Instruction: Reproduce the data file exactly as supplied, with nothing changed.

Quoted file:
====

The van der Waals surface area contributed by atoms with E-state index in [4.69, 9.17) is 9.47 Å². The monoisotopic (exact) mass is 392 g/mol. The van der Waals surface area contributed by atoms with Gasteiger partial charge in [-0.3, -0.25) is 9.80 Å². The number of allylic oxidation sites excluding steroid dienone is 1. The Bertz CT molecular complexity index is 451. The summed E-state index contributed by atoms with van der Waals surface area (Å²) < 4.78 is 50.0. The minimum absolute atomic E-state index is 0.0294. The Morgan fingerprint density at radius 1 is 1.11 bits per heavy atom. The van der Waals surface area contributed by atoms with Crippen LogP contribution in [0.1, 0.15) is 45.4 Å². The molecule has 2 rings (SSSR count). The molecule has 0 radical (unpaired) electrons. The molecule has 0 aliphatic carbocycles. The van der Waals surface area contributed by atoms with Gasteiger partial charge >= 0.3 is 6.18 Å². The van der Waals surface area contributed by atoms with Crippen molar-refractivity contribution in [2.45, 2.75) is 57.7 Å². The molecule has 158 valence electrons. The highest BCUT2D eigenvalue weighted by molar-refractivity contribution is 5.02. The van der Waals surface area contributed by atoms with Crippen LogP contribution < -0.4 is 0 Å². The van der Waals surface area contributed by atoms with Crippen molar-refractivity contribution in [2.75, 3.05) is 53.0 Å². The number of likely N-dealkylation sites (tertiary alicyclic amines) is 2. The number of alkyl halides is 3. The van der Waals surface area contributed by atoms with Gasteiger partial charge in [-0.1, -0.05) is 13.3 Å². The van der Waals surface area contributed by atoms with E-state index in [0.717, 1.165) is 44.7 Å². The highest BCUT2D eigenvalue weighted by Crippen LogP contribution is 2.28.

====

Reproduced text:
The van der Waals surface area contributed by atoms with E-state index in [4.69, 9.17) is 9.47 Å². The monoisotopic (exact) mass is 392 g/mol. The van der Waals surface area contributed by atoms with Gasteiger partial charge in [-0.3, -0.25) is 9.80 Å². The number of allylic oxidation sites excluding steroid dienone is 1. The Bertz CT molecular complexity index is 451. The summed E-state index contributed by atoms with van der Waals surface area (Å²) < 4.78 is 50.0. The minimum absolute atomic E-state index is 0.0294. The Morgan fingerprint density at radius 1 is 1.11 bits per heavy atom. The van der Waals surface area contributed by atoms with Crippen LogP contribution in [0.1, 0.15) is 45.4 Å². The molecule has 2 rings (SSSR count). The molecule has 0 radical (unpaired) electrons. The molecule has 0 aliphatic carbocycles. The van der Waals surface area contributed by atoms with Gasteiger partial charge >= 0.3 is 6.18 Å². The van der Waals surface area contributed by atoms with Crippen molar-refractivity contribution in [2.45, 2.75) is 57.7 Å². The molecule has 158 valence electrons. The highest BCUT2D eigenvalue weighted by molar-refractivity contribution is 5.02. The van der Waals surface area contributed by atoms with Crippen LogP contribution < -0.4 is 0 Å². The van der Waals surface area contributed by atoms with Crippen molar-refractivity contribution in [2.75, 3.05) is 53.0 Å². The number of likely N-dealkylation sites (tertiary alicyclic amines) is 2. The number of alkyl halides is 3. The van der Waals surface area contributed by atoms with Gasteiger partial charge in [-0.1, -0.05) is 13.3 Å². The van der Waals surface area contributed by atoms with E-state index in [0.717, 1.165) is 44.7 Å². The highest BCUT2D eigenvalue weighted by Crippen LogP contribution is 2.28.